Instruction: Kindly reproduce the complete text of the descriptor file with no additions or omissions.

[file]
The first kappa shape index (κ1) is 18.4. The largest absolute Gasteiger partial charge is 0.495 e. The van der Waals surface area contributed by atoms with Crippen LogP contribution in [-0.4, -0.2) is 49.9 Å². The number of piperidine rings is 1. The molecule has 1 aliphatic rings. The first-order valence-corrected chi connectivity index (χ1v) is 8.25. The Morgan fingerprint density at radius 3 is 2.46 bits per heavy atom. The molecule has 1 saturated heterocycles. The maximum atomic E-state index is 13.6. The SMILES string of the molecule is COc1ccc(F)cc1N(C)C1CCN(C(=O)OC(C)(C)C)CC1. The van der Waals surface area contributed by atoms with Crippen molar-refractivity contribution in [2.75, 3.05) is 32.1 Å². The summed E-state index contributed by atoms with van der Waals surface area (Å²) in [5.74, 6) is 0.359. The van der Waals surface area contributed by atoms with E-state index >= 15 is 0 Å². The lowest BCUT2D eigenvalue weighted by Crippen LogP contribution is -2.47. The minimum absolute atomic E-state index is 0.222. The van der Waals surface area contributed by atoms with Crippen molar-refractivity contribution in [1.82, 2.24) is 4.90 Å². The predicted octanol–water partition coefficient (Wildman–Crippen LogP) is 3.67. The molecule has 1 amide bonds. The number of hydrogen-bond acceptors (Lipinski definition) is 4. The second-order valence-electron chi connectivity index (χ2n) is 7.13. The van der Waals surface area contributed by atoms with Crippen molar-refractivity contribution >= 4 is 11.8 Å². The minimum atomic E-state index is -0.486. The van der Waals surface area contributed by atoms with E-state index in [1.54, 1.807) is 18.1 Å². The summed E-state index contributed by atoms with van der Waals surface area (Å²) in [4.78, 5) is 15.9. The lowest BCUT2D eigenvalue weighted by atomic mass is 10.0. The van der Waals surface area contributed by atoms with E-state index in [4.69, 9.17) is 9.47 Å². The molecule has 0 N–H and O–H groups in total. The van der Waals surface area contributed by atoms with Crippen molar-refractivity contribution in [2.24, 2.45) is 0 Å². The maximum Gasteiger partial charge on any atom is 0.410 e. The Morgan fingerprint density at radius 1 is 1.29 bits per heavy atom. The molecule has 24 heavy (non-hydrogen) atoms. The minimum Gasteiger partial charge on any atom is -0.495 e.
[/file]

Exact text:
The first kappa shape index (κ1) is 18.4. The largest absolute Gasteiger partial charge is 0.495 e. The van der Waals surface area contributed by atoms with Crippen LogP contribution in [-0.4, -0.2) is 49.9 Å². The number of piperidine rings is 1. The molecule has 1 aliphatic rings. The first-order valence-corrected chi connectivity index (χ1v) is 8.25. The Morgan fingerprint density at radius 3 is 2.46 bits per heavy atom. The molecule has 1 saturated heterocycles. The maximum atomic E-state index is 13.6. The SMILES string of the molecule is COc1ccc(F)cc1N(C)C1CCN(C(=O)OC(C)(C)C)CC1. The van der Waals surface area contributed by atoms with Crippen molar-refractivity contribution in [2.75, 3.05) is 32.1 Å². The summed E-state index contributed by atoms with van der Waals surface area (Å²) in [5.74, 6) is 0.359. The van der Waals surface area contributed by atoms with E-state index >= 15 is 0 Å². The lowest BCUT2D eigenvalue weighted by Crippen LogP contribution is -2.47. The minimum absolute atomic E-state index is 0.222. The van der Waals surface area contributed by atoms with Crippen molar-refractivity contribution in [1.82, 2.24) is 4.90 Å². The predicted octanol–water partition coefficient (Wildman–Crippen LogP) is 3.67. The molecule has 1 amide bonds. The number of hydrogen-bond acceptors (Lipinski definition) is 4. The second-order valence-electron chi connectivity index (χ2n) is 7.13. The van der Waals surface area contributed by atoms with Crippen molar-refractivity contribution >= 4 is 11.8 Å². The minimum atomic E-state index is -0.486. The van der Waals surface area contributed by atoms with E-state index in [1.54, 1.807) is 18.1 Å². The summed E-state index contributed by atoms with van der Waals surface area (Å²) in [4.78, 5) is 15.9. The lowest BCUT2D eigenvalue weighted by atomic mass is 10.0. The van der Waals surface area contributed by atoms with E-state index in [4.69, 9.17) is 9.47 Å². The molecule has 0 N–H and O–H groups in total. The van der Waals surface area contributed by atoms with Crippen molar-refractivity contribution in [2.24, 2.45) is 0 Å². The maximum Gasteiger partial charge on any atom is 0.410 e. The Morgan fingerprint density at radius 1 is 1.29 bits per heavy atom. The molecule has 24 heavy (non-hydrogen) atoms. The minimum Gasteiger partial charge on any atom is -0.495 e.